Considering that the concept of ACP is very new in Iran, one of the limitations of this study was the unfamiliarity of the population with this concept and their poor cooperation and participation in this study. The researchers have had to provide long, detailed explanations of the nature and goals of ACP to the participants in order to attract their participation and cooperation. Also, this study was a cross-sectional study, hence, we were not able to determine causal relationship between variables. In addition, the research population was restricted to a specific geographic region. Therefore, to improve the generalizability of the study results to the entire Iranian society, considering larger sample size and using random sampling methods is required.

Suggestions for further studies

Given the importance of advanced preparedness of individuals for their future medical care, following acts are recommended: self-organizing workshops and public training sessions about ACP in order to increase public awareness and knowledge, designing and implementing training programs tailored to the needs of different gender and age groups, empowering physicians and nurses to start discussing ACP with patients, as well as providing free legal and financial advice to assist individuals with the completion of legal documents related to ACP. Finally, further studies seem to be necessary to identify cultural barriers associated with ACP in Iranian society and find solutions to deal with them.

Availability of data and materials

No datasets were generated or analysed during the current study.


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The authors would like to thank the guidance and advice from the Clinical Research Development Unit of Baqiyatallah Hospital, Baqiyatallah University of Medical Sciences, Tehran, Iran.


No funding grants were received for this study.

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Authors and Affiliations



SB and SMH contributed to the conceptualization of this study. SB, SMH, and MS contributed to the formal analysis of this study. AA, MG, and SB contributed to the methodology of this study. SB and SMH contributed to the resources, supervision, and projection administration of this study. AA, HMR, NA, MG, ms and SB contributed the data curation, writing‑original draft preparation, and writing‑review and editing of this study. AA, HMR, NA, ON, MHS, RM and MG contributed the questionnaire survey of this study. All authors have read and agreed to the published version of the manuscript.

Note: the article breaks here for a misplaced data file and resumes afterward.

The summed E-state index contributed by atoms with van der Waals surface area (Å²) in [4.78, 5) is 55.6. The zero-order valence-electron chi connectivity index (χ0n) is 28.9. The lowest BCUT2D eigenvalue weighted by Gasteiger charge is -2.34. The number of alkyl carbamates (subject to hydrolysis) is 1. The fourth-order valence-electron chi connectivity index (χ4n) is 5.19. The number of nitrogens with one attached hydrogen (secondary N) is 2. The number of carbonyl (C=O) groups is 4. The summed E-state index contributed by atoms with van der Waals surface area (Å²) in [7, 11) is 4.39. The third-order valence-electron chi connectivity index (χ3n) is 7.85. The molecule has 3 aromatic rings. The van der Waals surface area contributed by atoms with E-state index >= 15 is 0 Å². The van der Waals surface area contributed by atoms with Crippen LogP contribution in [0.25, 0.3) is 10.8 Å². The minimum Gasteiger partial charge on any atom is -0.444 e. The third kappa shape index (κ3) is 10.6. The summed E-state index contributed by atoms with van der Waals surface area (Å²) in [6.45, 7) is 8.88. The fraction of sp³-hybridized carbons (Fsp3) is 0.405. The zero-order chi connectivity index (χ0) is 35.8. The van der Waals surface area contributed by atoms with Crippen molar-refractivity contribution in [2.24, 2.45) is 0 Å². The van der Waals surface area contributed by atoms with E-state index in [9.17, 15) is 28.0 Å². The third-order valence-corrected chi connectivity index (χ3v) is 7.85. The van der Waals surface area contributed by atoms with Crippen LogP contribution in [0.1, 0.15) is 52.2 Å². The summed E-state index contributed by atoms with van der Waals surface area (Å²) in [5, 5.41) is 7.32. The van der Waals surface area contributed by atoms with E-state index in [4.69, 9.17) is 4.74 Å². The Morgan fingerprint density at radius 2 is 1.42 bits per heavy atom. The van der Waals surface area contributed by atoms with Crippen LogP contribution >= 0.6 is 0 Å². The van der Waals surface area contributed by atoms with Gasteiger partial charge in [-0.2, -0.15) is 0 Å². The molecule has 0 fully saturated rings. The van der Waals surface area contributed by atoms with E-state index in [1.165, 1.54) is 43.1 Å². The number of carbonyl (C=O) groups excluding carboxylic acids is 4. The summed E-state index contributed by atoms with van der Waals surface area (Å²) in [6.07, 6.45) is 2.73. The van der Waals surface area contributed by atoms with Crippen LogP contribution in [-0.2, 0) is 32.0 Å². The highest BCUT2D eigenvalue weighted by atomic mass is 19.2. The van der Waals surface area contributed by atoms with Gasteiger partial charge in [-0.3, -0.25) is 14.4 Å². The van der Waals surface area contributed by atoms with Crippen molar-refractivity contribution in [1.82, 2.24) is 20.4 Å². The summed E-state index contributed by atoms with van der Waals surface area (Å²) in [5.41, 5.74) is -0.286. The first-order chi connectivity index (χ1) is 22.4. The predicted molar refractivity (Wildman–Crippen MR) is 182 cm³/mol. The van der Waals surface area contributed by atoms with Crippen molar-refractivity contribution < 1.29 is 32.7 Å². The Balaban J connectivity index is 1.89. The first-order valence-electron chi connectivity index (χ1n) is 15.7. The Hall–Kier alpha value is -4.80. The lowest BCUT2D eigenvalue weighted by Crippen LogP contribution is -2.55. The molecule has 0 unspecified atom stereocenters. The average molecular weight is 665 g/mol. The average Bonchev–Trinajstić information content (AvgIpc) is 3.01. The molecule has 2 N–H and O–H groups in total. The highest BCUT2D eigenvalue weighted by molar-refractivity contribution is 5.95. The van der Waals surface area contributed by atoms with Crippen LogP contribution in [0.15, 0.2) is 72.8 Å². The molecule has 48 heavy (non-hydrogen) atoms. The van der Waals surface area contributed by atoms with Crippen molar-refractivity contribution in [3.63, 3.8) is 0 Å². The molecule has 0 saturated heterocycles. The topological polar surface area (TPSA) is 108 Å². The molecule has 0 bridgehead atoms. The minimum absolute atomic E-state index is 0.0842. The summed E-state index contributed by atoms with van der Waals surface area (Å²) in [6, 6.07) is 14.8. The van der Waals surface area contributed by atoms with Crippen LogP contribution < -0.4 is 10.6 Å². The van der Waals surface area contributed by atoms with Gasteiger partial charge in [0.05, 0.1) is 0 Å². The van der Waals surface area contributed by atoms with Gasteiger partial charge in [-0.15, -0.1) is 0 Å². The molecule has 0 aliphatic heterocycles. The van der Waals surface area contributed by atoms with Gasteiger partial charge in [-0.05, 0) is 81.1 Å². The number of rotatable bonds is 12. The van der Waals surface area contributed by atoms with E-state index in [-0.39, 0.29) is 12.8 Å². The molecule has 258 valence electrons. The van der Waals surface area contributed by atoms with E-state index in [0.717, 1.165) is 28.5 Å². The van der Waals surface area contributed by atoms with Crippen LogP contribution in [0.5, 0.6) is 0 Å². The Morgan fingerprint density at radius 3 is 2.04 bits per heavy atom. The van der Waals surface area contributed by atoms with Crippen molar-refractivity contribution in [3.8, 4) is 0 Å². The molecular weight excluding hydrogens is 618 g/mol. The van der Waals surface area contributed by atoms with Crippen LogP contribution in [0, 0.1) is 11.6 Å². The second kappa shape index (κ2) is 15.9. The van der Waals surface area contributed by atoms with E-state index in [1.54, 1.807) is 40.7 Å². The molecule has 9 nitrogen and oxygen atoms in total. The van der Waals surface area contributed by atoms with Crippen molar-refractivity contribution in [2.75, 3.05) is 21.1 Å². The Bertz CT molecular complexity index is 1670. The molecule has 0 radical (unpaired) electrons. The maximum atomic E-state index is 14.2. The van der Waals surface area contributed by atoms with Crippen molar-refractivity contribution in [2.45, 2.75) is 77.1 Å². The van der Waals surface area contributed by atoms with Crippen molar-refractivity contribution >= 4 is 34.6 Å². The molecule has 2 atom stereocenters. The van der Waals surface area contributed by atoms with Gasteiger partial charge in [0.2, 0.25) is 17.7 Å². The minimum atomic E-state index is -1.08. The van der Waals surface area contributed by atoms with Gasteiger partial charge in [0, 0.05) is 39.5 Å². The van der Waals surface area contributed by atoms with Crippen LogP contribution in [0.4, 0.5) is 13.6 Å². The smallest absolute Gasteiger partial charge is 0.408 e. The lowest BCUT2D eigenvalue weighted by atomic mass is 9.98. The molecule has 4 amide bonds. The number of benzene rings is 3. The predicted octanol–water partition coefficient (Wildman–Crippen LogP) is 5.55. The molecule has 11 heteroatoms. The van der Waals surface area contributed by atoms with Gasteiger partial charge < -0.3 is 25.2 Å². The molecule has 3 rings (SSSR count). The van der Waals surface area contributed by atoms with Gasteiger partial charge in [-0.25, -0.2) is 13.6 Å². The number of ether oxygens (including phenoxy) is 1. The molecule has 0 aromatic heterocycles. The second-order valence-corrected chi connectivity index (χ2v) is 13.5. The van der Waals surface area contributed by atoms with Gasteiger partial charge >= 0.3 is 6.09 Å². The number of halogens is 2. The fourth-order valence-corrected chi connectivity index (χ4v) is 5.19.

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Correspondence to Salman Barasteh.

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The permission of study was taken from Research Ethics Committees of Baqiyatallah University of Medical Sciences with the ethics code: IR.BMSU.REC.1401.071. All methods were carried out in accordance with Declaration of Helsinki. Informed consent was obtained from all participants. The participants were assured of the right to confidentiality of information and the right to withdraw from the study at any stage of the research.

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Askari, A., Roshan, H.M., Abbaszadeh, N. et al. Readiness for advance care planning and related factors in the general population: a cross sectional study in Iran. BMC Palliat Care 23, 167 (2024).